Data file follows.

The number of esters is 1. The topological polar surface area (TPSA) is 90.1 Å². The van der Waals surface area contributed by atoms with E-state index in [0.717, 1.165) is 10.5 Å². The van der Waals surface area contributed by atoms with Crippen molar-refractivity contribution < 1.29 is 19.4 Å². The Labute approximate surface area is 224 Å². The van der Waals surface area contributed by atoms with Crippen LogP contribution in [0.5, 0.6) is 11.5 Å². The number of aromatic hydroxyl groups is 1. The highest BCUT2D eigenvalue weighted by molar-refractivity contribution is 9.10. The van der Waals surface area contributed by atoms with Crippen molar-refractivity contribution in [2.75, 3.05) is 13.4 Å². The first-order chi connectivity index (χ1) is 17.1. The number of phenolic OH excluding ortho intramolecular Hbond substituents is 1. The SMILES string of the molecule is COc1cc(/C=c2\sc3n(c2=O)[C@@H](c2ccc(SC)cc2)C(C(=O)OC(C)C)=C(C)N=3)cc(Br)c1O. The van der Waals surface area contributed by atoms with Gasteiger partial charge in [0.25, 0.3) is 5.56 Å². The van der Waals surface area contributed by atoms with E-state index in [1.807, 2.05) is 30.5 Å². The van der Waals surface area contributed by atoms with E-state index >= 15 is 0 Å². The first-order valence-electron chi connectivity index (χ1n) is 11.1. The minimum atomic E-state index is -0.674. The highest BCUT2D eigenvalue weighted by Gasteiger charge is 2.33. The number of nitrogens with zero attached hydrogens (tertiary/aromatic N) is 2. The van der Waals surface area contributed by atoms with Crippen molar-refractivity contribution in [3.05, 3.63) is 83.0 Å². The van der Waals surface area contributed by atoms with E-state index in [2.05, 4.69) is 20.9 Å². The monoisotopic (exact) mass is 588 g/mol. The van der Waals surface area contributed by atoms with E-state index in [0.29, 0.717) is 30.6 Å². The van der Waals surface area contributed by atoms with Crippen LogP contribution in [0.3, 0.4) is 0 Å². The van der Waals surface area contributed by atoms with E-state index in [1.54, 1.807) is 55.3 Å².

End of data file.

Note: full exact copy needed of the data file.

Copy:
The number of esters is 1. The topological polar surface area (TPSA) is 90.1 Å². The van der Waals surface area contributed by atoms with E-state index in [0.717, 1.165) is 10.5 Å². The van der Waals surface area contributed by atoms with Crippen molar-refractivity contribution < 1.29 is 19.4 Å². The Labute approximate surface area is 224 Å². The van der Waals surface area contributed by atoms with Crippen LogP contribution in [0.5, 0.6) is 11.5 Å². The number of aromatic hydroxyl groups is 1. The highest BCUT2D eigenvalue weighted by molar-refractivity contribution is 9.10. The van der Waals surface area contributed by atoms with Crippen molar-refractivity contribution in [2.75, 3.05) is 13.4 Å². The first-order chi connectivity index (χ1) is 17.1. The number of phenolic OH excluding ortho intramolecular Hbond substituents is 1. The SMILES string of the molecule is COc1cc(/C=c2\sc3n(c2=O)[C@@H](c2ccc(SC)cc2)C(C(=O)OC(C)C)=C(C)N=3)cc(Br)c1O. The van der Waals surface area contributed by atoms with Gasteiger partial charge in [0.25, 0.3) is 5.56 Å². The van der Waals surface area contributed by atoms with E-state index in [1.807, 2.05) is 30.5 Å². The van der Waals surface area contributed by atoms with E-state index >= 15 is 0 Å². The first-order valence-electron chi connectivity index (χ1n) is 11.1. The minimum atomic E-state index is -0.674. The highest BCUT2D eigenvalue weighted by Gasteiger charge is 2.33. The number of nitrogens with zero attached hydrogens (tertiary/aromatic N) is 2. The van der Waals surface area contributed by atoms with Crippen molar-refractivity contribution in [3.05, 3.63) is 83.0 Å². The van der Waals surface area contributed by atoms with E-state index in [2.05, 4.69) is 20.9 Å². The monoisotopic (exact) mass is 588 g/mol. The van der Waals surface area contributed by atoms with E-state index in [0.29, 0.717) is 30.6 Å². The van der Waals surface area contributed by atoms with Crippen LogP contribution in [0.3, 0.4) is 0 Å². The van der Waals surface area contributed by atoms with E-state index in [1.54, 1.807) is 55.3 Å².